Installation Phase of Cyber Kill Chain – The 5th Stage Explained

Written By Sambita Panigrahy  
Anuraag Singh
Approved By Anuraag Singh 
Published On October 9th, 2023
Reading Time 5 Minutes Reading
Overview: This is a continuation post of the kill chain model. In earlier posts, we discussed the initial stages of the cybersecurity framework i.e. Reconnaissance, Weaponization, Delivery, & Exploitation. Here we will take a look into the 5th stage i.e. Installation Phase of Cyber Kill Chain.

Usually, in a persistent attack strategy, adversaries gather information about a potential victim, develop tools that can exploit the present security loopholes, then carefully deliver the exploit and launch the same. When they successfully access and take control of the victim’s IT environment, their next aim is to maintain the access for an extended period of time.

Installation in Cyber Attack – How do Attackers Work in This Phase?

After the exploitation phase is a success, the installation step provides a foothold in the environment to the attackers. Even if a single account is compromised, it could lead to other systems being fickle. Further, the unknowns within the compromised environment could cause a threat actor to be booted out of the network by chance or by design.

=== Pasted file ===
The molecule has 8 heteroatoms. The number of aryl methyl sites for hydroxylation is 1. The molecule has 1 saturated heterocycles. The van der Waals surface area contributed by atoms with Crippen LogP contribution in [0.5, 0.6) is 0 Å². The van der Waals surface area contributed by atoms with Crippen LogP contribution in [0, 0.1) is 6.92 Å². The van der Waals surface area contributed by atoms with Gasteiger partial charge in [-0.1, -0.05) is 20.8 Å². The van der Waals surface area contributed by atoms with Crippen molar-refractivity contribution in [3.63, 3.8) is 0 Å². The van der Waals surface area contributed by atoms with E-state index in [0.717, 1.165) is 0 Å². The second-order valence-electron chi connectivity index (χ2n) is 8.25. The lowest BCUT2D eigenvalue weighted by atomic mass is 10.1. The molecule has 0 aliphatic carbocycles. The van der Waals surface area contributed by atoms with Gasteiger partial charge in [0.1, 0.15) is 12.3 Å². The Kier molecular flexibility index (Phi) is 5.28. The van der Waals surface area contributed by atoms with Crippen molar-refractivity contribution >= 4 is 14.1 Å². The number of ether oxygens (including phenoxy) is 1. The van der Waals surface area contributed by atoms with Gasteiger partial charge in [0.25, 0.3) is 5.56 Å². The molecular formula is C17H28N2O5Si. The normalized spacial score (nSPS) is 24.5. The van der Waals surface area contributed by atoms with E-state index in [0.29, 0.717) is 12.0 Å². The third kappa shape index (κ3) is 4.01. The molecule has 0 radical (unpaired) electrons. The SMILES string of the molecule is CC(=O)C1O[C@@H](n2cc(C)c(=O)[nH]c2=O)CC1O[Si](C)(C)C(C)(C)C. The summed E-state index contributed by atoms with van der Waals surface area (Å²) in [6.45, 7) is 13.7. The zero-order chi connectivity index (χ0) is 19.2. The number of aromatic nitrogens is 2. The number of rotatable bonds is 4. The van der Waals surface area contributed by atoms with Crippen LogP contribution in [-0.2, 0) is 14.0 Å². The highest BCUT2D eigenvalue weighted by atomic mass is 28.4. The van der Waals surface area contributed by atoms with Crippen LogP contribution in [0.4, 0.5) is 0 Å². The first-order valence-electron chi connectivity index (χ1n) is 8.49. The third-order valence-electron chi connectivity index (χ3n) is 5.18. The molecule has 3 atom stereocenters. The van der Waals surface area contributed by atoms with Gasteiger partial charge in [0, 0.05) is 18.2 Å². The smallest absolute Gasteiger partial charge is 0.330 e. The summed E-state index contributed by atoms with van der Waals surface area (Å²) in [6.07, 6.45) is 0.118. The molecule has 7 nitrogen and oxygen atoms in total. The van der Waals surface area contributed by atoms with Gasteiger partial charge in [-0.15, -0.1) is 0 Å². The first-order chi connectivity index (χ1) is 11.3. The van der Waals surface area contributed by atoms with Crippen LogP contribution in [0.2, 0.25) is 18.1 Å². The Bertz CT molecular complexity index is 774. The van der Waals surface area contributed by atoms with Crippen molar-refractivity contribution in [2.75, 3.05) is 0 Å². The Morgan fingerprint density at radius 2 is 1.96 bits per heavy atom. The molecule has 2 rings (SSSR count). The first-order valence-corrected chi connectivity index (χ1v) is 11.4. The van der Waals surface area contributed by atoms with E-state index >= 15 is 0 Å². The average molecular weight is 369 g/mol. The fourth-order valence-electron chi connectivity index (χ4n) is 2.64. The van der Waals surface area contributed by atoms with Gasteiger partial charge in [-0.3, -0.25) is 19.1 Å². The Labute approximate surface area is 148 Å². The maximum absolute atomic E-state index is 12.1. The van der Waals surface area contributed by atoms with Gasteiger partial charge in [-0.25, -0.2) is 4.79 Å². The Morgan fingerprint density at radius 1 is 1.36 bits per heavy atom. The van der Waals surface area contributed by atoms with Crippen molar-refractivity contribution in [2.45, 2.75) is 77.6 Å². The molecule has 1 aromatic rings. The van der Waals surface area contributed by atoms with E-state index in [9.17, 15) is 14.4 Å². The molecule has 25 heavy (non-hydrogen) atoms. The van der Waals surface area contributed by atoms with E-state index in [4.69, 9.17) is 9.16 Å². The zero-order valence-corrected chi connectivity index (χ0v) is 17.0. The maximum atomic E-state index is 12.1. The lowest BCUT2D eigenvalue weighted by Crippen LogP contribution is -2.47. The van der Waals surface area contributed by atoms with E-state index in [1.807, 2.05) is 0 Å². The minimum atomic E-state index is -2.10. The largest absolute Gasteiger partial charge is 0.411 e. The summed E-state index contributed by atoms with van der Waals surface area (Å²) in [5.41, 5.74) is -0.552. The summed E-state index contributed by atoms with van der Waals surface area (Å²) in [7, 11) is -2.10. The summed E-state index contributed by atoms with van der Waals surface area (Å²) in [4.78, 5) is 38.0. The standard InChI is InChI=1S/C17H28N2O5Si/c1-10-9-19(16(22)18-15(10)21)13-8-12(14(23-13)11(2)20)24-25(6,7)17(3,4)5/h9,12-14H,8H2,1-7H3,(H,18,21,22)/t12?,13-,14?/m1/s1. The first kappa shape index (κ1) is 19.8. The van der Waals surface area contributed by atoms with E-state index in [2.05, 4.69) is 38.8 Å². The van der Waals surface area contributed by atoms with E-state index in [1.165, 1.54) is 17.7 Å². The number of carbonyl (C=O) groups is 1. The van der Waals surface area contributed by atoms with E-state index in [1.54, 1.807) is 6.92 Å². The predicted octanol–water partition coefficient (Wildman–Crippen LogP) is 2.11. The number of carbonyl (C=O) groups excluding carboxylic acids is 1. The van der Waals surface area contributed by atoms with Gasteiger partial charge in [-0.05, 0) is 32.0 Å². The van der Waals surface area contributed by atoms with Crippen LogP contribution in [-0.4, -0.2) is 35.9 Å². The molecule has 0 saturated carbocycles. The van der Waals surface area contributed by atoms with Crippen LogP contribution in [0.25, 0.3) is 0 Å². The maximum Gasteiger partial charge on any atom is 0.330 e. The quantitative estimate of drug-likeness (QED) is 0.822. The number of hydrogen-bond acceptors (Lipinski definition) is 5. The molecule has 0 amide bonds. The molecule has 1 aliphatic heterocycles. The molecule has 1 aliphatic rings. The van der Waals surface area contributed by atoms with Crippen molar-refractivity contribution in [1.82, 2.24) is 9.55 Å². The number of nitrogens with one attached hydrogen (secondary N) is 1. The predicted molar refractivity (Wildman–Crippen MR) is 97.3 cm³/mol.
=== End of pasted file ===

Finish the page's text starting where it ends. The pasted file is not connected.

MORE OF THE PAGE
In addition, the threat actors take advantage of this situation to create a backdoor through which they can easily re-enter the environment whenever they like and bring additional malware into an environment to compromise other systems.

installation phase of cyber kill chain

Installation Tactics Used by Adversaries

Since the end goal of the attackers is to install a persistent secret door to maintain access for an extended period of time, they follow various techniques to make that a success. Such as;

  • Install Web Shell on a web server: The purpose here is to insert malicious scripts which will enable attackers to compromise the web server and launch additional attacks using the same gateway.
  • Deploy a backdoor or implant in the victim environment
  • Create different persistent points by adding services, Autorun Keys, etc.